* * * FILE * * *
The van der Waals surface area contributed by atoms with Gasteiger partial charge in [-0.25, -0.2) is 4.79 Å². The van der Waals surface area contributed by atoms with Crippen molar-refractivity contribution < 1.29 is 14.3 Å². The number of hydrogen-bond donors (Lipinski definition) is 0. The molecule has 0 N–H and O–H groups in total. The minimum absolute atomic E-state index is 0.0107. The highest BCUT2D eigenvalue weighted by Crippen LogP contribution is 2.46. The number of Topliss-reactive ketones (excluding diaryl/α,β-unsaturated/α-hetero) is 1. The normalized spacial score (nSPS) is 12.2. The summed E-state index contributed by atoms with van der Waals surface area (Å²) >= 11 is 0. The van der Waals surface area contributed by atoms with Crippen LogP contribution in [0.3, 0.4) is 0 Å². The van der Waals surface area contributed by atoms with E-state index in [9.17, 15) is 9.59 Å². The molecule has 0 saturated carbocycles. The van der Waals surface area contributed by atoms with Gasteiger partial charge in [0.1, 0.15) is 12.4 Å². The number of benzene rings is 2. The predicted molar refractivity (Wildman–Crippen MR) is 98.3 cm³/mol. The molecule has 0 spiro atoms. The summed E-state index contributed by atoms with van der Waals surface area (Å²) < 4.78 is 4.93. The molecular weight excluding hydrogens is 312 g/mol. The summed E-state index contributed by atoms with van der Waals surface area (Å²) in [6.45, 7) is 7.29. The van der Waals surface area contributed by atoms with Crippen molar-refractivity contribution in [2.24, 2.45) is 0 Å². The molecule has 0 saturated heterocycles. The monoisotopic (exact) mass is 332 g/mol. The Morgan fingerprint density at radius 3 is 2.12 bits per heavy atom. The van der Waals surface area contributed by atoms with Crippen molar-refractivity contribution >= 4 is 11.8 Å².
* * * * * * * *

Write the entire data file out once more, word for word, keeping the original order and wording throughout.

The van der Waals surface area contributed by atoms with Gasteiger partial charge in [-0.25, -0.2) is 4.79 Å². The van der Waals surface area contributed by atoms with Crippen molar-refractivity contribution < 1.29 is 14.3 Å². The number of hydrogen-bond donors (Lipinski definition) is 0. The molecule has 0 N–H and O–H groups in total. The minimum absolute atomic E-state index is 0.0107. The highest BCUT2D eigenvalue weighted by Crippen LogP contribution is 2.46. The number of Topliss-reactive ketones (excluding diaryl/α,β-unsaturated/α-hetero) is 1. The normalized spacial score (nSPS) is 12.2. The summed E-state index contributed by atoms with van der Waals surface area (Å²) >= 11 is 0. The van der Waals surface area contributed by atoms with Crippen LogP contribution in [0.3, 0.4) is 0 Å². The van der Waals surface area contributed by atoms with E-state index in [9.17, 15) is 9.59 Å². The molecule has 0 saturated carbocycles. The van der Waals surface area contributed by atoms with Gasteiger partial charge in [0.1, 0.15) is 12.4 Å². The number of benzene rings is 2. The predicted molar refractivity (Wildman–Crippen MR) is 98.3 cm³/mol. The molecule has 0 spiro atoms. The summed E-state index contributed by atoms with van der Waals surface area (Å²) < 4.78 is 4.93. The molecular weight excluding hydrogens is 312 g/mol. The summed E-state index contributed by atoms with van der Waals surface area (Å²) in [6.45, 7) is 7.29. The van der Waals surface area contributed by atoms with Crippen molar-refractivity contribution in [2.24, 2.45) is 0 Å². The molecule has 0 saturated heterocycles. The monoisotopic (exact) mass is 332 g/mol. The Morgan fingerprint density at radius 3 is 2.12 bits per heavy atom. The van der Waals surface area contributed by atoms with Crippen molar-refractivity contribution >= 4 is 11.8 Å².